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Rethinking Sleep

Tips for better slumber when living with diabetes

Hit the farmer’s market. Hit the gym. Hit the… hay? Like most of my clients, you probably plan for healthful eating and regular exercise. But what about sleep? Food, activity and sleep each impact our wellbeing, yet some people may still think of sleep as a luxury rather than a necessity.

Sleep is vital for both mental and physical health. Sleep deprivation can interfere with self-control, as well as our ability to make decisions and solve problems, and it has been linked to depression and other mental health issues, according to the U.S. National Institutes of Health. Lack of sleep may also wreak havoc on our bodies. Experts say it may increase the risk of obesity and may impair our bodies’ defenses against infection, for example.

For even the most dedicated person, sleepiness may reduce motivation to cook or take a walk. And if you’re the kind of person who may get a bit grumpy when sleepy (like I am), everyday stressors may become much harder to handle.

Tips for getting better sleep

If sound slumber is just your dream and not your reality, read on for some of my tips and techniques for better sleep.

Stick to a regular schedule

According to the National Sleep Foundation, getting to bed and waking up at the same times each day of the week may be your most important sleep habit.

Establish a relaxing bedtime routine

My favorite way to end my evening is with a cup of decaf tea. You might like soaking in a relaxing bath, reading a book, chatting with your spouse, listening to soothing music, spending time in meditation or prayer, or practicing yoga. Follow the same routine each night to prepare yourself for sleep.

Avoid stimulants & alcohol

I recommend a few hours before bedtime avoiding stimulants like caffeine, which can be found in coffee, certain teas and chocolate. If you choose to drink alcohol, be aware that its effects may be deceptive; while it may make a person sleepy initially, it may wake them up later in the night. (Read more on what you should know before drinking alcohol if you live with diabetes and discuss it with your diabetes care team.)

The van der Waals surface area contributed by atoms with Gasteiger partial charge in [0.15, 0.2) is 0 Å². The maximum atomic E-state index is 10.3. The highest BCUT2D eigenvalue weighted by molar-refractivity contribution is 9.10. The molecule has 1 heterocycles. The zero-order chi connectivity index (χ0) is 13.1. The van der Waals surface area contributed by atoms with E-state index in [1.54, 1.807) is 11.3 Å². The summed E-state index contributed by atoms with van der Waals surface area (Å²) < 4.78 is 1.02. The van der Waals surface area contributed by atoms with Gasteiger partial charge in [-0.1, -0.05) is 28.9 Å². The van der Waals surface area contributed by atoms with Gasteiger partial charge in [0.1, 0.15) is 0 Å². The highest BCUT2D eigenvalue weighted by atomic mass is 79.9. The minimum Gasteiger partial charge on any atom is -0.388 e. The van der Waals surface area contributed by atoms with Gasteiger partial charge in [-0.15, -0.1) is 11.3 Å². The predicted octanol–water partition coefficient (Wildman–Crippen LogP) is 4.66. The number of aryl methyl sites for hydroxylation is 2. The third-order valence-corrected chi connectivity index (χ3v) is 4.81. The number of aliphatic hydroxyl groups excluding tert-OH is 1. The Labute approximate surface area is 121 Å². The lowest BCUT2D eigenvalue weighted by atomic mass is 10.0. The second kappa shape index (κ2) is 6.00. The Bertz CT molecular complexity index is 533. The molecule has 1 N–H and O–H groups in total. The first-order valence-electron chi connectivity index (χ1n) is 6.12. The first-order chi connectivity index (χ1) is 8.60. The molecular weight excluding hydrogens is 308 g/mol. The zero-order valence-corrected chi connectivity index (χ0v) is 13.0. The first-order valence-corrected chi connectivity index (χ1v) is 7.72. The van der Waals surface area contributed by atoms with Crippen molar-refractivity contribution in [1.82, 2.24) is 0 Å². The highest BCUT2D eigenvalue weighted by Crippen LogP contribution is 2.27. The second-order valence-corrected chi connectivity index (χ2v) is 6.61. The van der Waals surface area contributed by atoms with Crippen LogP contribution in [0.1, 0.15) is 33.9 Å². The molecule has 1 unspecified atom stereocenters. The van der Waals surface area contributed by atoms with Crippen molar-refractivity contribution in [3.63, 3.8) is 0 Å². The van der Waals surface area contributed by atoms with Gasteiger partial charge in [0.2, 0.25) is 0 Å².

Consider an earlier dinner

Don’t let an active or noisy stomach steal your sleep. Give your body a chance to digest your meal.

Turn the off lights, TV, and computer

 Television viewing right before bed may hinder quality sleep, especially if the shows are violent or agitating, says the National Sleep Foundation. Too much light of any kind may prevent a good night’s sleep. Light stimulates a part of the brain involved in controlling body temperature and the release of hormones including cortisol and melatonin, which affect our feelings of sleepiness or wakefulness. If you wake in the middle of the night to use the bathroom, avoid turning on bright lights. Instead, use a low illumination nightlight.

Get outside regularly

Nurture your body’s natural circadian rhythms by spending time in the sunlight each day. If you don’t want to wake up with the sun, draw blackout curtains to block its early morning rays from entering your bedroom. If you work shifts, consider using a light box or light visor to supplement your exposure to natural light.

Exercise regularly

Research shows that regular exercise is linked to both longer sleep and better sleep quality.

Stay cool

A hot room may cause you to sleep lightly and wake frequently. (Read more tips about creating a tranquil sleep space.)


Too much or unpleasant noise may have you tossing and turning. Use earplugs to block out your partner’s snoring or your neighbor’s music. If they aren’t enough, try blocking noise with a fan or look into buying a white noise machine.

Check your blood sugar

If you’re waking frequently to use the bathroom, high blood sugar may be the culprit. Low blood sugar may also disturb slumber with fitful sleep or nightmares. Nighttime low blood sugar can be very serious. Talk to your healthcare provider if you need help controlling your blood sugar.

Put yourself back to sleep

Instead of watching the clock and fretting about not sleeping, try relaxation or breathing exercises. If these don’t work, get up, and try another relaxing activity, such as listening to music or reading until you feel sleepy again.

Don’t suffer from disturbed sleep or daytime sleepiness. If your problem is ongoing, seek help from your healthcare team.

Sleep well!

Jill Weisenberger, MS, RDN, CDE*, FAND is the author of Diabetes Weight Loss Week by Week, and the upcoming The Overworked Person’s Guide to Better Nutrition, as well as contributing editor at Environmental Nutrition. She has written for many publications including EatingWell, Diabetic Living, Her Sports + Fitness, and LifeScript. Weisenberger is a paid contributor for The DX. All opinions contained in this article reflect those of the contributor, and not of Sanofi US, its employees, agencies, or affiliates.

*“Certified Diabetes Educator” and “CDE” are certification marks owned and registered by the National Certification Board for Diabetes Educators (NCBDE). NCBDE is not affiliated in any way with Sanofi US. NCBDE does not sponsor or endorse any diabetes-related products or services.

 © 2014 The DX: The Diabetes Experience

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